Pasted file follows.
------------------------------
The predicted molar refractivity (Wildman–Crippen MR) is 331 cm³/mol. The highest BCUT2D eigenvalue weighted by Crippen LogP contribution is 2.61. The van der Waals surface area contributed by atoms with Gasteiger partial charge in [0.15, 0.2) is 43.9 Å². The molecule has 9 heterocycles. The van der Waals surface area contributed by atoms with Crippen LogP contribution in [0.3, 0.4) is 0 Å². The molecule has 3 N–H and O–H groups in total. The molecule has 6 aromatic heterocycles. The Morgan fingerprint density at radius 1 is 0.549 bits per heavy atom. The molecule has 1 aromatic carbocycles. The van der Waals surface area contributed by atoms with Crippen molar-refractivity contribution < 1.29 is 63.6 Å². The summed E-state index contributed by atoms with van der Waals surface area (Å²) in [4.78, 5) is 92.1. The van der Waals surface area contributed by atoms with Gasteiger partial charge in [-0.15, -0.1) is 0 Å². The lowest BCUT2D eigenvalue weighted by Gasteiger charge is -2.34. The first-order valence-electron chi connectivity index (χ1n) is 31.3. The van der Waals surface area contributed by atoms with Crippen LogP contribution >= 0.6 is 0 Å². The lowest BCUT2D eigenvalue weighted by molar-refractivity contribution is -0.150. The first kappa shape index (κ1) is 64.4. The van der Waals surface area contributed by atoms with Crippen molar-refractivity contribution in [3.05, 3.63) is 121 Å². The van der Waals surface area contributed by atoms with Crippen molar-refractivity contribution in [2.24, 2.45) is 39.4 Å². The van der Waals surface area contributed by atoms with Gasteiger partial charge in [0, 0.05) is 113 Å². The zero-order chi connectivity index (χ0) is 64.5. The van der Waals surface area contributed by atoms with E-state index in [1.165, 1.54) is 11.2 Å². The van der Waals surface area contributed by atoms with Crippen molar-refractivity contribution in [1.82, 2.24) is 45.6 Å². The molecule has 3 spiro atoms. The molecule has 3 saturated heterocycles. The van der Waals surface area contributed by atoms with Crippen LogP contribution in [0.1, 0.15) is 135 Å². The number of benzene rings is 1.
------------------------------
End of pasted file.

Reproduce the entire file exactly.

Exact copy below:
The predicted molar refractivity (Wildman–Crippen MR) is 331 cm³/mol. The highest BCUT2D eigenvalue weighted by Crippen LogP contribution is 2.61. The van der Waals surface area contributed by atoms with Gasteiger partial charge in [0.15, 0.2) is 43.9 Å². The molecule has 9 heterocycles. The van der Waals surface area contributed by atoms with Crippen LogP contribution in [0.3, 0.4) is 0 Å². The molecule has 3 N–H and O–H groups in total. The molecule has 6 aromatic heterocycles. The Morgan fingerprint density at radius 1 is 0.549 bits per heavy atom. The molecule has 1 aromatic carbocycles. The van der Waals surface area contributed by atoms with Crippen molar-refractivity contribution < 1.29 is 63.6 Å². The summed E-state index contributed by atoms with van der Waals surface area (Å²) in [4.78, 5) is 92.1. The van der Waals surface area contributed by atoms with Gasteiger partial charge in [-0.15, -0.1) is 0 Å². The lowest BCUT2D eigenvalue weighted by Gasteiger charge is -2.34. The first-order valence-electron chi connectivity index (χ1n) is 31.3. The van der Waals surface area contributed by atoms with Crippen LogP contribution >= 0.6 is 0 Å². The lowest BCUT2D eigenvalue weighted by molar-refractivity contribution is -0.150. The first kappa shape index (κ1) is 64.4. The van der Waals surface area contributed by atoms with Crippen molar-refractivity contribution in [3.05, 3.63) is 121 Å². The van der Waals surface area contributed by atoms with Crippen molar-refractivity contribution in [2.24, 2.45) is 39.4 Å². The van der Waals surface area contributed by atoms with Gasteiger partial charge in [0, 0.05) is 113 Å². The zero-order chi connectivity index (χ0) is 64.5. The van der Waals surface area contributed by atoms with E-state index in [1.165, 1.54) is 11.2 Å². The van der Waals surface area contributed by atoms with Crippen molar-refractivity contribution in [1.82, 2.24) is 45.6 Å². The molecule has 3 spiro atoms. The molecule has 3 saturated heterocycles. The van der Waals surface area contributed by atoms with Crippen LogP contribution in [0.1, 0.15) is 135 Å². The number of benzene rings is 1.